Prominent publisher and political activist Hisham Kassem was detained after being summoned by authorities. A founding member and leader of the Free Current movement, a recently established coalition of liberal groups and opposition figures, Kassem was initially detained on slander charges filed against him by a former labour minister over his Facebook posts, and then later charged with verbally assaulting officers at the police station he was brought to.
IFEX-member Cairo Institute for Human Rights Studies (CIHRS) called Kassem’s detention: “clearly motivated by his political activity and a sign of the government’s escalation against peaceful opposition, as well as a testament that the alleged political opening announced last year is a mere ruse.” CIHRS noted that for every political prisoner that has been released between April 2022 and July 2023, nearly three others have been imprisoned.
Days following his detention, Kassem launched a hunger strike in protest of his unjust detention.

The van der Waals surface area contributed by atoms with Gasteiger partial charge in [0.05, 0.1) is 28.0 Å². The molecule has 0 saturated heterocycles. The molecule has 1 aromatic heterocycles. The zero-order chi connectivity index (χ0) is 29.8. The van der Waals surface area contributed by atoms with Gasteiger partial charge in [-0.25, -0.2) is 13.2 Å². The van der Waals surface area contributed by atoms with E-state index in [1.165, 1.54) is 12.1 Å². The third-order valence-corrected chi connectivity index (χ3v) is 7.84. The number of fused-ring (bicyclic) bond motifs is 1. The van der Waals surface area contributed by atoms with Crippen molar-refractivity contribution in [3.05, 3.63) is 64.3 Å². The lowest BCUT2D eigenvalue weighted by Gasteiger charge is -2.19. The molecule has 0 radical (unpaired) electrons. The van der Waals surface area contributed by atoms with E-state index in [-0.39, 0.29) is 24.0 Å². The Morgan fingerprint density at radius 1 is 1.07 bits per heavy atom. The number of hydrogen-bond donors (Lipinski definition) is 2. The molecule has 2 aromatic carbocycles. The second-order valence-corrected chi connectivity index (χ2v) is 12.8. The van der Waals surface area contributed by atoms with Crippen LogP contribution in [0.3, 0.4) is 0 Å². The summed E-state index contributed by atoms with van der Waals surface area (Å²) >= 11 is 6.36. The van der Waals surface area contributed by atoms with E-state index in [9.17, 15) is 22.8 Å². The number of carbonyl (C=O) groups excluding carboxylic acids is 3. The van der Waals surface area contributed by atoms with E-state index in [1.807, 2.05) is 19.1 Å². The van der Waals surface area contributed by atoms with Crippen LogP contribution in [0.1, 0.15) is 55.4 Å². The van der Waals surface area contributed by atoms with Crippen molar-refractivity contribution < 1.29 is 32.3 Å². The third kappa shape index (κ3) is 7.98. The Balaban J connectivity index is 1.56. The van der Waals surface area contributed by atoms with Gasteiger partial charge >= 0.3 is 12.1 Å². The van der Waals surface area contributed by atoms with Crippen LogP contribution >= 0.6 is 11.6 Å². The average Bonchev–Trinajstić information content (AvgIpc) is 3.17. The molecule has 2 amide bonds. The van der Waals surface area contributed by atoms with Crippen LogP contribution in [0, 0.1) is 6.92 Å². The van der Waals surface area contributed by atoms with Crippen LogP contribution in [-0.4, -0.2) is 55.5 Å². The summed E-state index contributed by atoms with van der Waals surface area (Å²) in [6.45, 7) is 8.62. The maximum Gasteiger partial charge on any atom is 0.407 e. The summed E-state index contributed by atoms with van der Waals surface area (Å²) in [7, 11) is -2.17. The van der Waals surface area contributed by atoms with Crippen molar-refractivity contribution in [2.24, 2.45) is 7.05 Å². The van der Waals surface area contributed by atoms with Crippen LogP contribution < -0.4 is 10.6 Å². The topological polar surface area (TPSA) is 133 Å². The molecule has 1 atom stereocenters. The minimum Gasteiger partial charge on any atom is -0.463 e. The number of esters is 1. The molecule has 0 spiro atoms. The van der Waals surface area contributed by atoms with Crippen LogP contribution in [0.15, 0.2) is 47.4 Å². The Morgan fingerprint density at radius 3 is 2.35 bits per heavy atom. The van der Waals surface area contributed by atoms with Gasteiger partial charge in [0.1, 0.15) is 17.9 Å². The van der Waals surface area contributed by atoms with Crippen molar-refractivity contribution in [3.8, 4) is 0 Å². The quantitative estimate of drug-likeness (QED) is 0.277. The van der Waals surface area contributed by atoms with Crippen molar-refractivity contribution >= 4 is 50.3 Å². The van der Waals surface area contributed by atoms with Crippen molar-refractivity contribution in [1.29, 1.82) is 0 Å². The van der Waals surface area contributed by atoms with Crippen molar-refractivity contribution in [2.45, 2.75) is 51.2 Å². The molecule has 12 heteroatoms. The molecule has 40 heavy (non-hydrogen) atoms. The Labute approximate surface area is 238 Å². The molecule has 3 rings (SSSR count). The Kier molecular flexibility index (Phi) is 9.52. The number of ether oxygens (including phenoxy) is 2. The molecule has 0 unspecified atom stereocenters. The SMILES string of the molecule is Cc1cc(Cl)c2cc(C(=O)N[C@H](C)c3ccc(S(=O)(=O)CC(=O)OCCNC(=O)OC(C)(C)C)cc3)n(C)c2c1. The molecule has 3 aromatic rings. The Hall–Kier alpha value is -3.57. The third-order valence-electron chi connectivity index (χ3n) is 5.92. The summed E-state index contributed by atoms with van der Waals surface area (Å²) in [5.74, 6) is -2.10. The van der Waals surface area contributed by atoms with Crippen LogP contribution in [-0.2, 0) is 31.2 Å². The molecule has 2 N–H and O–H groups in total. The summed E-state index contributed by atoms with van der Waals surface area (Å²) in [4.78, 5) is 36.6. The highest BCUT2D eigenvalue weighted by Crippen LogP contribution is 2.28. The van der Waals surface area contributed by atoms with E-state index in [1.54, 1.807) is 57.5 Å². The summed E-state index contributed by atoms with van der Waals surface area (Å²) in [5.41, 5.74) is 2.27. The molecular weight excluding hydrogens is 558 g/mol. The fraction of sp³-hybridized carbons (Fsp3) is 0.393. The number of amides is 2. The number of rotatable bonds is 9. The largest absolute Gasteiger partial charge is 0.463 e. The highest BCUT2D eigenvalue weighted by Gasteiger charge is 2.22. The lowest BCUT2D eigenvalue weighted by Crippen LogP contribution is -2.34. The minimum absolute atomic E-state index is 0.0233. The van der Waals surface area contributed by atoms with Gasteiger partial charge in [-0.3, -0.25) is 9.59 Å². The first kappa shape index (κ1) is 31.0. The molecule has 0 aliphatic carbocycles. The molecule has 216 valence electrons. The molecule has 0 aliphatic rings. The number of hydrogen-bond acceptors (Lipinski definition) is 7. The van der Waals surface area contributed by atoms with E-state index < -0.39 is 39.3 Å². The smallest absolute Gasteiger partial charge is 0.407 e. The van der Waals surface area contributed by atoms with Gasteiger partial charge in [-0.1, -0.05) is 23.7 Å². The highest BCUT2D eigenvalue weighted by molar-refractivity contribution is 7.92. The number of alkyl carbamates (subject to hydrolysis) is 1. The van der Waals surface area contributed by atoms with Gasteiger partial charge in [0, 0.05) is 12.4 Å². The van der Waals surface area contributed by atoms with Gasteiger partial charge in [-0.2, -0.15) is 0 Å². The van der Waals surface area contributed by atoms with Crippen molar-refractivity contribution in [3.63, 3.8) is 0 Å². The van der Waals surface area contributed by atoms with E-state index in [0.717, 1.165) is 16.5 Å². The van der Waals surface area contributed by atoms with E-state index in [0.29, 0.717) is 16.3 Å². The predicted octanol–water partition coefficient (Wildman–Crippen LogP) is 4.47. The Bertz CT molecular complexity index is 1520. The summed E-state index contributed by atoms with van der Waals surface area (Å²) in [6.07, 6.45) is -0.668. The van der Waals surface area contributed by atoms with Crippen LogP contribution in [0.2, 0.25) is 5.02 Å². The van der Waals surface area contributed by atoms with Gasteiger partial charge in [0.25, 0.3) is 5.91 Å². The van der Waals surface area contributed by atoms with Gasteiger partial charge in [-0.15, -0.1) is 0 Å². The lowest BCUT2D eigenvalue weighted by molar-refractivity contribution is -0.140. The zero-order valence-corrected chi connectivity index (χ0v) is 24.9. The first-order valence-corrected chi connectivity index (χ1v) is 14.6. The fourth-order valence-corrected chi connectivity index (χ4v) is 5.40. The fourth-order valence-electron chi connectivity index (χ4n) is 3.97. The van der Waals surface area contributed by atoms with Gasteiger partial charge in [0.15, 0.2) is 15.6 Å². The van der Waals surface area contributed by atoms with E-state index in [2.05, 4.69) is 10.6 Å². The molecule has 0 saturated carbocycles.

Iran silences women rights defenders
One year after widespread protests triggered by the brutal killing of Mahsa Jhina Amini, women in Iran continue to face unabated state repression. In the months following the 22-year old Kurdish women’s death, many women human rights defenders, activists and journalists were among the thousands arrested in the ensuing clampdown.
A snapshot of Iran’s increasingly stifled civic space in recent weeks:
- At least a dozen activists were arrested ahead of the protests’ anniversary. “The arbitrary arrests of a dozen activists are aimed at suppressing popular discontent with ongoing impunity and rights violations,” said Tara Sepehri Far, senior Iran researcher at HRW. Those detained in the latest round of detentions include prominent women’s rights activists, lawyers and journalists. New research revealed that Iranian authorities have also carried out harassment and intimidation campaigns against the families of victims of state violence during the 2022 protests, in an effort to silence them.
- Director Saeed Roustayi and producer Javad Norouzbeigi were sentenced to six months in prison for showcasing their film, Leila’s Brothers, at the Cannes Film Festival last year without approval from the Iranian government. The filmmakers will reportedly serve about nine days, with the remainder of their sentence “suspended over five years”.